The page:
Commentary

What If A Scientific Report Were to Speak English (in Numbers Too)?

The metric system has its rightful place in scientific reports, no question about that. But would providing some conversions to an audience’s ‘first language’ — think inches, feet, pounds, etc. — dis-serve science more than it might help inform the public?


How’s this for a radical suggestion?

Scientists, when communicating with the American public on an issue of supreme interest, could try speaking the language of the people. Of their audience, that is. Sort of like the basic rule in all communications — know your audience.

And here’s the real zinger.

That includes speaking in numbers that the audience is most likely to understand. In America — like it or not — that means no metric. Gotcha! Take that, you scientists.

Now hold on just a moment before erecting your defense mechanisms. We know all about the international scientific protocols involving use of the metric system. And we can accept, and even respect, that.

Nobody’s suggesting that august organizations like the National Academy of Sciences and the professional societies and journals go cold turkey on the metric bit. It has its place. And it need not even be scrapped in these communications with non-metric types as a principal audience. Only complemented. (See related Yale Forum article.)

So. You’d have a study group, for instance, of the National Academies exploring an issue, as an example, like projected sea level rise along the U.S.’s West Coast. They would continue, as in the past, to produce their report using the metric system. But they would also, in strategic places, complement the centimeters and Celsius temperatures with the corresponding inches/feet/yards … and Fahrenheit.

Nothing ventured, nothing lost in terms of standing within the science community, but a gain at some level at least, in terms of public understanding.

Asked about complementing their use of metric in some way with inches, feet, yards, miles, etc., Johns Hopins University’s Robert A. Dalrymple, the head of the West Coast sea level rise study, replied that “the National Academy of Sciences is a scientific organization, and the scientific community uses the metric system, so that’s the language we use.”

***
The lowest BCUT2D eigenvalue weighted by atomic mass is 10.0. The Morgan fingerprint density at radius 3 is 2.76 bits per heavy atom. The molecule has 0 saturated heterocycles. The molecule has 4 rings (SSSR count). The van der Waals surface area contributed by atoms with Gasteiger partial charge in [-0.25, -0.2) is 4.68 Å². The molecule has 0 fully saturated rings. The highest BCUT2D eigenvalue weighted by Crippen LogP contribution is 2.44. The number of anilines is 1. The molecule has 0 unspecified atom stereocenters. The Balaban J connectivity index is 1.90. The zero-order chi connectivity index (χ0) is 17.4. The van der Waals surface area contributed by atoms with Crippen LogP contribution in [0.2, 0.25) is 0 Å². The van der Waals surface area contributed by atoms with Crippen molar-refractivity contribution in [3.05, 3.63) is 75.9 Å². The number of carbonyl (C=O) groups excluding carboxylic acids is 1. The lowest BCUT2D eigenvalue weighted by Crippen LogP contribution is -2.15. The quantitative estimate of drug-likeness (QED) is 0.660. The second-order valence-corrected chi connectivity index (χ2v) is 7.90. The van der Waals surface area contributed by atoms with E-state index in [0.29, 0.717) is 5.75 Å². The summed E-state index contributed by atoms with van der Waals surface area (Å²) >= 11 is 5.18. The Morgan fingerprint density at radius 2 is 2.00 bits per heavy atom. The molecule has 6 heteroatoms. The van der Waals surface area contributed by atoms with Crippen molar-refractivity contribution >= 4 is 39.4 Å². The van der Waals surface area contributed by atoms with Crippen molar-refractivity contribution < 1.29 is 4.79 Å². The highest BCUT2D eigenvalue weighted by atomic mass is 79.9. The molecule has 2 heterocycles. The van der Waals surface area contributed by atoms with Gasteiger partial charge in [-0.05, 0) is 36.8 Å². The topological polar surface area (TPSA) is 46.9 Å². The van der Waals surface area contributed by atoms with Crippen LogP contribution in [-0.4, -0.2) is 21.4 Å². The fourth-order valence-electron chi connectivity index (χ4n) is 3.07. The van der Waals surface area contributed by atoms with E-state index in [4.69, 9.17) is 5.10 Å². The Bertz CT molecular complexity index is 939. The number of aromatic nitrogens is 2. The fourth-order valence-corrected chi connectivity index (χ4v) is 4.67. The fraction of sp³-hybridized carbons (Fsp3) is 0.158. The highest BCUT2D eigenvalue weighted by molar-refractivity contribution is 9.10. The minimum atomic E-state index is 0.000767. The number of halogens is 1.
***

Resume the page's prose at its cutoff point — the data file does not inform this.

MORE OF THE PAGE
No news there, of course, but no give either. Asked if it might serve the public to “supplement” metric with the public’s most-understood measurements, staff study director Anne Linn said, “I stay with his original answer, this is a science assessment. All of the observations and projections and values were done in metric, and so we stay with the metric system.”

So there, public understanding, our way or the highway.

Is it really such a stretch to have the scientific community also provide — in addition to metric — the language most common among the primary audience? Would they speak Greek or Italian to audiences comfortable only with English or Spanish? Even in associated documents like press releases, FAQs, executive summaries, and in press conferences?

Consider it this way. The same National Academy of Sciences that gave rise to the West Coast sea level report released June 22 just a month earlier had hosted a gang-buster “Science of Science Communication” conference, where not a word was spoken about the merits of speaking in a language alien to one’s audience. Not a word!

Use of metric might even necessitate the “Step Two” reasoning and thinking that Nobel laureate Daniel Kahneman said at that conference is more challenging, and less spontaneous, for much of the public. Like tying a half-hitch knot. Inches and feet, on the other hand, would be purely “Step One.” Like tying your shoelaces or putting on loafers.

That May conference had even shed light on the not-so-new notion of helping take scientists out of their Ivory Towers and helping them look, get this, human. Put a face on them, give them a personality, let the public see and appreciate that scientists, at the end of the day and the start of most mornings, are … human. Think Josephine the Scientist, a variation, if you will, on Joe the Plumber.

What could be more human for a scientist wanting to inform, for instance, American local and regional policymakers and residents of a potentially vulnerable area than for them to speak in the language their audiences best understand? Or at least speak in the language most comfortable for most of their audience. Which in the U.S., by and large and like it or not, just is not the metric system. Not yet.